Car reviews - Holden - Epica - CDX sedan
Pricing, equipment, interior space, fuel economy
Room for improvement
Dull engine response, numb steering
6 Jul 2007
By CHRIS HARRIS
THERE’S always a bottom line, and for Holden’s new Epica it is less to do with perceived qualities, or lack of them, than raw, basic realities.
To many of us it might seem strange that Holden is choosing an almost exclusively Korean path for much of its new-model activity.
And it might seem more than a pity that the edgy, Opel-built Vectra has been replaced by an old Daewoo (the Magnus) that was launched in Korea around seven years ago and itself sprung from the Leganza model introduced in 1997, during the reign of Ulrich Bez, who is now the chairman of Aston Martin.
The influence of Dr Bez, who had previously been a development engineer with Porsche and BMW, was quite profound and brought a lot of European influence that separated Daewoo from its more Oriental rivals.
That influence is visible in the Epica, which, considering it is really a year 2000 model, still looks quite contemporary despite what the detractors have to say about the front overhang and the interior architecture, which is more visibly outdated than the exterior.
But the bottom line is not what the Epica looks like, or its seemingly prosaic roots: The important things are how it stands up in the real world – how safe it is, how reliable, how efficient, and how it performs on the road.
Until we see ANCAP crash-test results, its standing on passive safety will be difficult to judge, although the base CDX does get front and front side airbags while the upmarket CDXi is fitted with standard full-length curtain bags, so the indicators are reasonably positive. A possible cue could be that the Holden Viva, which is also Daewoo-based, scored a good four-star rating in the 2006 ANCAP tests.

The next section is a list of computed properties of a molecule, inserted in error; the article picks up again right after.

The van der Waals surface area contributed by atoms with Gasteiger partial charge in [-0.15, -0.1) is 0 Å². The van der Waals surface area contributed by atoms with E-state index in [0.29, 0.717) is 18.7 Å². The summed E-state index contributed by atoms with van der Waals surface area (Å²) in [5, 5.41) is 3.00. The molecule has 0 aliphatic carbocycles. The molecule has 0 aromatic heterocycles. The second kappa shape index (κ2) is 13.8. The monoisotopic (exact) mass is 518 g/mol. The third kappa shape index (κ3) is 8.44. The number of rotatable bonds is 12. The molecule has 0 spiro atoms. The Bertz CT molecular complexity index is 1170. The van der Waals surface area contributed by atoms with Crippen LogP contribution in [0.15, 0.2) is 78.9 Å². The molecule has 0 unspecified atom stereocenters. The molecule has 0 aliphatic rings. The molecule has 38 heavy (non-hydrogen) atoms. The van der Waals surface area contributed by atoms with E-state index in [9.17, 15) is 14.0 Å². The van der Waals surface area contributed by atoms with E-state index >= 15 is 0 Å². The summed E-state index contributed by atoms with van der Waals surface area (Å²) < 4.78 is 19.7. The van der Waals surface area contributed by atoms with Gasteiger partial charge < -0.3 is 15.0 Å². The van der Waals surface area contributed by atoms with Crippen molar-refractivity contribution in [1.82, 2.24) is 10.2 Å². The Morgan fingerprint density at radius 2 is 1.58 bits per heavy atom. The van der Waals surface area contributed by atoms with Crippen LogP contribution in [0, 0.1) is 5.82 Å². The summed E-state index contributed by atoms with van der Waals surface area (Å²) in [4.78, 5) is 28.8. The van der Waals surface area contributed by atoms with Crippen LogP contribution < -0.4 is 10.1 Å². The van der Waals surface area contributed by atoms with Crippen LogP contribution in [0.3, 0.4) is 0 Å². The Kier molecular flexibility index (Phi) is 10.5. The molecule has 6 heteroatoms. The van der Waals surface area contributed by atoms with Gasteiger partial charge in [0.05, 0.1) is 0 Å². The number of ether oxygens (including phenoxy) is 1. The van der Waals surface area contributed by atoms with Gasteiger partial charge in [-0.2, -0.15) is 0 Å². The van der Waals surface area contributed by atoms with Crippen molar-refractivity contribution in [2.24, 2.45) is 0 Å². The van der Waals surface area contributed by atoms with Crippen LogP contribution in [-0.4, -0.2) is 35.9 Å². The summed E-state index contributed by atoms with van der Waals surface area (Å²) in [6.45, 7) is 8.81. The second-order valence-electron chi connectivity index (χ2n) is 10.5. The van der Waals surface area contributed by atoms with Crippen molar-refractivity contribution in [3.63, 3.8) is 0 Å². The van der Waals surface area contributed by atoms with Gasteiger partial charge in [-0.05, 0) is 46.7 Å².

Both Epica models get four-channel anti-lock braking with electronic brakeforce distribution and, though it is largely irrelevant, traction control – but there is no sign of electronic stability control.
Reliability of the Epica will remain an unknown for some time, until the car has developed some familiarity, but at this stage its reputation on the markets where it has been on sale for some time seems to remain unsullied.
The efficiency of the new car is another thing, though, with the 2.0-litre CDX version claiming a slight lead over most of its competition with an official average fuel consumption figure of 8.2L/100km. The 2.5-litre CDXi version is impressive, too, especially with its bigger engine and the fact that it comes in auto transmission form only, with an average consumption quoted at 9.3L/100km.
Finally, the Epica’s on-road demeanour is a bit like the curate’s egg – good in parts.
The good side is that the Porsche-developed transverse-mounted inline six-cylinder engine is beautifully smooth, whether 2.0 or 2.5 litres, and commendably quiet with just a little of the six-cylinder hum you would expect given its origins.
The debit side is that it brings to mind cars like the Lexus IS200 and early BMW 2.0-litre six-cylinder models, such as the 1996 520i, with its complete disinterest at producing any meaningful mid-range torque.
In the 2.0-litre CDX, with its square bore/stroke ratio, this extends to kilowatt production as well, meaning there is still not much in terms of usable power even if you do rev it. The five-speed manual transmission-only CDX needs to be rung out to its 6500rpm redline if you are to get anywhere at all.